phd winding road

August 23, 2018, by Jackie Thompson

My PhD Career Path: A Winding Road

By Clare Jones, Senior Careers Adviser, Research Staff/Postgraduate Research Students

As a PhD student you may be considering your next step and looking for that ‘forever’ career. In the 21st century, you’re likely to have four or five jobs in your working life – if not more! Elizabeth Davey talks us through her career history from her first degree to her current role as a researcher training and development manager in the Graduate School at the University of Nottingham. Elizabeth’s career has taken her through various roles based in universities, the charity sector and the private sector.

Changing my focus

My first degree was in physics with planetary and space physics at the University of Wales Aberystwyth followed by a one-year MPhil researching the physics of the atmosphere over the polar caps. At the end of this course, I made a decision to move away from atmospheric physics to medical physics; completing a masters in audiological science at the University of Southampton. This course was more vocational in nature and led me into a career as an audiological scientist. Initially, I worked in a research environment gaining my clinical qualifications, and later as a consultant in the private sector and an audiological specialist for a charity.

Returning to my first love

While I enjoyed my audiology career, I missed space physics hugely! After my maternity leave, I decided to return to space physics and undertake a PhD in space plasma physics at the University of Leicester. As a mature student with a young family, undertaking a PhD full-time was quite a challenge. However, I can honestly say I relished that challenge and thoroughly enjoyed the three years I spent doing the PhD.

Rising to the challenges

My PhD was one of the hardest things I have ever done and there were moments where I wondered if I would complete it successfully. While my situation involved challenges, such as juggling being a mother and doing the PhD, it also meant that I had a strong work ethic. I managed to do the research, write up, submit, have a viva and do corrections all within three years. I knew that a career in academia was probably not going to be for me, but I also knew that there were many jobs within universities that supported researchers and where having a PhD could be an advantage.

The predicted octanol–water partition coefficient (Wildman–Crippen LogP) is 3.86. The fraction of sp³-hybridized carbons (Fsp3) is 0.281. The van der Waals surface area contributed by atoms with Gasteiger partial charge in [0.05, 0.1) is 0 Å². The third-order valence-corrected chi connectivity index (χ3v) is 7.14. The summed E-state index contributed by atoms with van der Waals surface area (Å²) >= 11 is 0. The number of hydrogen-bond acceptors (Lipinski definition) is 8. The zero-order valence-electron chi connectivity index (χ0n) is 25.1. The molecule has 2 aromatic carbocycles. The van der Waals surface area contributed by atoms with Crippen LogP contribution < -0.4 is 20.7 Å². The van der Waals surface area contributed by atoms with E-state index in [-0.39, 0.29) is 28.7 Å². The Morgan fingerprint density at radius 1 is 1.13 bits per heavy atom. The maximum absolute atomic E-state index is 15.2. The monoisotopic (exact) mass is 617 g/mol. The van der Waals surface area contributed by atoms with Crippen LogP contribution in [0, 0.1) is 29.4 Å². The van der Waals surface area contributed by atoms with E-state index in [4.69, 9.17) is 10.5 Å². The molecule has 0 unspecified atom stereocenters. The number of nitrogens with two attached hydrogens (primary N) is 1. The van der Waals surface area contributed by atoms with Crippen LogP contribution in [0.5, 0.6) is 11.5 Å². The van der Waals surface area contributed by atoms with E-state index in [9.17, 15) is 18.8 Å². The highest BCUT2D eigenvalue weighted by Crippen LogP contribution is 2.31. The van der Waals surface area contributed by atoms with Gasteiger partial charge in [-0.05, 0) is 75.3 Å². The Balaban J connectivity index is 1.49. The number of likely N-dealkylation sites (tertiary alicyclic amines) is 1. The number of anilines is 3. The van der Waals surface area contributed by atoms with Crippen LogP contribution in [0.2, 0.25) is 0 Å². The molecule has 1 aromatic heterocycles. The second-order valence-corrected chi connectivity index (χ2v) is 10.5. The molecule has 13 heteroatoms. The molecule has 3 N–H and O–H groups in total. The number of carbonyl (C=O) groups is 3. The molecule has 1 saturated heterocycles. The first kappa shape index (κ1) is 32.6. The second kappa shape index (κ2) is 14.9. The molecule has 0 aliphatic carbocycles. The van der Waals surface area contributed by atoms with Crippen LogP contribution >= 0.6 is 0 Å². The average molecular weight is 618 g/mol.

Moving into higher education

Following my PhD, I had a short time in a software engineering team in industry. In 2014, I made the move to the Research Policy team, here at Nottingham, working on gender equality in research. This move led to my current role in the Graduate School, where I support postgraduate and research staff by delivering training programmes.

My career path has been somewhat of a winding road. I hadn’t planned it out like this aged 21 but it’s been an enjoyable journey.

If you’re studying for a PhD and thinking about your next step, visit our website for expert advice on exploring your skills and career options within and outside academia. To fit career planning around your research, we’ve developed an online course: Thinking Ahead – Exploring Career Options. It’s a great first step on your career journey.

Posted in Early career researchersPhD studentsPostgraduate taught students